Kaspersky Lab researchers discovered a new Android malware distributed through a domain name system (DNS) hijacking technique and targeted smartphones, mainly in Asia.
The campaign, called Mantis Roaming, is still very active and is designed to steal users' information that includes credentials and to give attackers full control over the compromised Android device.
Between February and April 2018, researchers detected the malware in more than 150 user networks, mainly in South Korea, Bangladesh and Japan, but there are likely to be many more victims.
Investigators believe that a cybercriminal group seeks funding the profit is behind the operation.
"The story was recently reported in the Japanese media, but once we did a little more research, we discovered that the threat does not originate there. In fact, we found a number of clues that the attacker behind this threat speaks Chinese or Korean.Also, most of the victims were not in Japan either, Roaming Mantis seems to focus mainly on Korea and Japan seems to have been a kind of collateral damage, "said Vitaly Kamluk, Director. of the Global Research Analysis Team (GReAT) ̵
The Kaspersky Lab findings indicate that the attackers behind the malware are looking for vulnerable routers to compromise and distribute the malware through the effective trick of hijacking the DNS settings of those infected routers.
The router's commitment method remains unknown.
Once the DNS is successfully hijacked, any attempt to access any website leads to a genuine-looking URL with forged content from the attacker's server.
This includes the request: "To experience better browsing, upgrade to the latest version of Chrome."
Clicking on the link starts the installation of a Trojan application called & # 39; facebook & # 39; .apk & # 39; or & # 39; chrome.apk & # 39 ;, which contains the Android back door of the attackers.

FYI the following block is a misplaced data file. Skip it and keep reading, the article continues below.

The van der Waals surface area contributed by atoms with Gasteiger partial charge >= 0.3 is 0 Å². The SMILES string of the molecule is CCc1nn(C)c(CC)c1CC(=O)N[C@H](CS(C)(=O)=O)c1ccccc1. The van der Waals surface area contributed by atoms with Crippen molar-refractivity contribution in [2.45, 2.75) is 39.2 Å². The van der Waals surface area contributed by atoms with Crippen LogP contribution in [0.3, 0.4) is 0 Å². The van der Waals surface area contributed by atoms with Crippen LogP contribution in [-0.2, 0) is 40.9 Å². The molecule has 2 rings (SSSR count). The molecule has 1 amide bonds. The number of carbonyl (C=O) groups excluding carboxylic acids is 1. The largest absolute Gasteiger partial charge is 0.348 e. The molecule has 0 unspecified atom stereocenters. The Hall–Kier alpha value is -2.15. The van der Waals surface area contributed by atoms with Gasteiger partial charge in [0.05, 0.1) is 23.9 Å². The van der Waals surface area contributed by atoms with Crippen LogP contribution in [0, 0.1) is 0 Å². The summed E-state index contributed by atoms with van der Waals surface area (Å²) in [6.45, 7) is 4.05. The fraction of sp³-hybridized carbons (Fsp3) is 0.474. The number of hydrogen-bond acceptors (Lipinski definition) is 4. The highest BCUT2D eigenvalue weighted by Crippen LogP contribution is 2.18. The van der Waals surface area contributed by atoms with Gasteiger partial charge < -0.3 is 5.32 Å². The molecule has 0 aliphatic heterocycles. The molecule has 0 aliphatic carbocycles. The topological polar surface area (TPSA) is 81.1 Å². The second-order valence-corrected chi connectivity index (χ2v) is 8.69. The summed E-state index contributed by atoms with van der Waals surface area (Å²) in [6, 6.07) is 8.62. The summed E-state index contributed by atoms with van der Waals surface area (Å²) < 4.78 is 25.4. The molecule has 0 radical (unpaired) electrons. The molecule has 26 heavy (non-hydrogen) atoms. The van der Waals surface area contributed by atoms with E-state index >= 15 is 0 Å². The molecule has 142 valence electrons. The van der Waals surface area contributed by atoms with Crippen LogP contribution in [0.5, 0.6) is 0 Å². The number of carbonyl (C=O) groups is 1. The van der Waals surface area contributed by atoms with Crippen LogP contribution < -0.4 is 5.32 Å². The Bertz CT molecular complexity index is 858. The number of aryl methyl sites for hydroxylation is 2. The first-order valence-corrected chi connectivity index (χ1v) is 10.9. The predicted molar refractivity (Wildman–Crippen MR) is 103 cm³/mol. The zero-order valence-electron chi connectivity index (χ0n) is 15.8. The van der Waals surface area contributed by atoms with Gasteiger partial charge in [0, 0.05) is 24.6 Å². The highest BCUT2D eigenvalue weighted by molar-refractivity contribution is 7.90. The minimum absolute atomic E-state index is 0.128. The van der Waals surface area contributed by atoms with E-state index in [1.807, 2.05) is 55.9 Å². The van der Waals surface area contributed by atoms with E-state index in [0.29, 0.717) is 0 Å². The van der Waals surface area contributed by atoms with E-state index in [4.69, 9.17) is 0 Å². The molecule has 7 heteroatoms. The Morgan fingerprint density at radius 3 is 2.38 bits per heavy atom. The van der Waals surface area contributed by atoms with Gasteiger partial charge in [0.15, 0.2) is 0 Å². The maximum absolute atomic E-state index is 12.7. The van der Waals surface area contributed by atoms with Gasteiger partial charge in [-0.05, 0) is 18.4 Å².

Roaming Mantis malware checks if the device is rooted and requests permission to receive notifications of any communications or browsing activity performed by the user.
It is also capable of collecting a wide range of data, including credentials for two-factor authentication.
The researchers found that some of the malware codes include references to mobile banking and popular application ID games in South Korea.
Taken together, these indicators suggest a possible financial motive behind this campaign.
While Kaspersky Lab's detection data discovered around 150 targets, a more detailed analysis also revealed thousands of connections hitting the command of the attackers control (C2) servers on a daily basis, pointing to a much larger attack scale .
The design of Mantis Roaming malware shows that it is destined for a wider distribution in Asia.
Among other things, it supports four languages: Korean, Simplified Chinese, Japanese and English.
However, the assembled artifacts suggest that the threat actors behind this attack are mainly familiar with Simplified Chinese and Korean.
"Roaming Mantis is an active and rapidly changing threat, which is why we are publishing our findings now, instead of waiting until we have all the answers, there seems to be considerable motivation behind these attacks, and we must raise awareness so that people and organizations can better recognize the threat The use of infected routers and hijacked DNS highlights the need for strong device protection and the use of secure connections, "said Suguru Ishimaru, security researcher at Kaspersky Lab Japan.
Kaspersky Lab products detect this threat as & # 39; Trojan-Banker.AndroidOS & # 39 ;. .Wroba & # 39;
In addition, to protect your Internet connection from this infection, Kaspersky Lab recommends the following:
– Consult the user manual of your router to verify that your DNS settings have not been altered or contact your ISP for support.
– Change the default login and password for the web interface of the router administrator.
– Never install the firmware of the third-party source router. Avoid the use of third-party repositories for your Android devices.  – Periodically update the firmware of your router from the official source.
(This story has not been edited by the Business Standard staff and is automatically generated from a syndicated feed)